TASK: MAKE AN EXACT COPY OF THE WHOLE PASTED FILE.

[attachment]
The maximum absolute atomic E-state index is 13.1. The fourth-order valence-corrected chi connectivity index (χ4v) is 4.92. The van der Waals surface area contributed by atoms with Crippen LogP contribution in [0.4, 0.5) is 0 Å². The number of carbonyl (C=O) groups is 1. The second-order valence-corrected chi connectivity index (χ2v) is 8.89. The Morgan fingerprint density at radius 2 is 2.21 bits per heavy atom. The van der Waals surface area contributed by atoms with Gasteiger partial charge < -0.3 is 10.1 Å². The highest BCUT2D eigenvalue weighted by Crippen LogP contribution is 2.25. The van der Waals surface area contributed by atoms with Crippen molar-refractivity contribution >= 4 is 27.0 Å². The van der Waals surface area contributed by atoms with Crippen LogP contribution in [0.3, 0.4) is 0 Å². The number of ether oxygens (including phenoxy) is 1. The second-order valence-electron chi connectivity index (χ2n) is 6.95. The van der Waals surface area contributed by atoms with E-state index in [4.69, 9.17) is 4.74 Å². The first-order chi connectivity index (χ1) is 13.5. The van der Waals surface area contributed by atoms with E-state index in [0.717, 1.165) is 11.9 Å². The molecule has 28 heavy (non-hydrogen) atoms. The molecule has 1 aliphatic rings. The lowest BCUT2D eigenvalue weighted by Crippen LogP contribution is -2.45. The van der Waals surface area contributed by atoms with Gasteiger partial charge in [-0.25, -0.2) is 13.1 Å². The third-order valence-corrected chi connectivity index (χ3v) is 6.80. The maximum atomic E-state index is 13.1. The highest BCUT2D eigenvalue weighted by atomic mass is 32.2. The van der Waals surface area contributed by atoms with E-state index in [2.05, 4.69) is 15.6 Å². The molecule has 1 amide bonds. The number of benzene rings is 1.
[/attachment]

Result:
The maximum absolute atomic E-state index is 13.1. The fourth-order valence-corrected chi connectivity index (χ4v) is 4.92. The van der Waals surface area contributed by atoms with Crippen LogP contribution in [0.4, 0.5) is 0 Å². The number of carbonyl (C=O) groups is 1. The second-order valence-corrected chi connectivity index (χ2v) is 8.89. The Morgan fingerprint density at radius 2 is 2.21 bits per heavy atom. The van der Waals surface area contributed by atoms with Gasteiger partial charge < -0.3 is 10.1 Å². The highest BCUT2D eigenvalue weighted by Crippen LogP contribution is 2.25. The van der Waals surface area contributed by atoms with Crippen molar-refractivity contribution >= 4 is 27.0 Å². The van der Waals surface area contributed by atoms with Crippen LogP contribution in [0.3, 0.4) is 0 Å². The number of ether oxygens (including phenoxy) is 1. The second-order valence-electron chi connectivity index (χ2n) is 6.95. The van der Waals surface area contributed by atoms with E-state index in [4.69, 9.17) is 4.74 Å². The first-order chi connectivity index (χ1) is 13.5. The van der Waals surface area contributed by atoms with E-state index in [0.717, 1.165) is 11.9 Å². The molecule has 28 heavy (non-hydrogen) atoms. The molecule has 1 aliphatic rings. The lowest BCUT2D eigenvalue weighted by Crippen LogP contribution is -2.45. The van der Waals surface area contributed by atoms with Gasteiger partial charge in [-0.25, -0.2) is 13.1 Å². The third-order valence-corrected chi connectivity index (χ3v) is 6.80. The maximum atomic E-state index is 13.1. The highest BCUT2D eigenvalue weighted by atomic mass is 32.2. The van der Waals surface area contributed by atoms with E-state index in [2.05, 4.69) is 15.6 Å². The molecule has 1 amide bonds. The number of benzene rings is 1.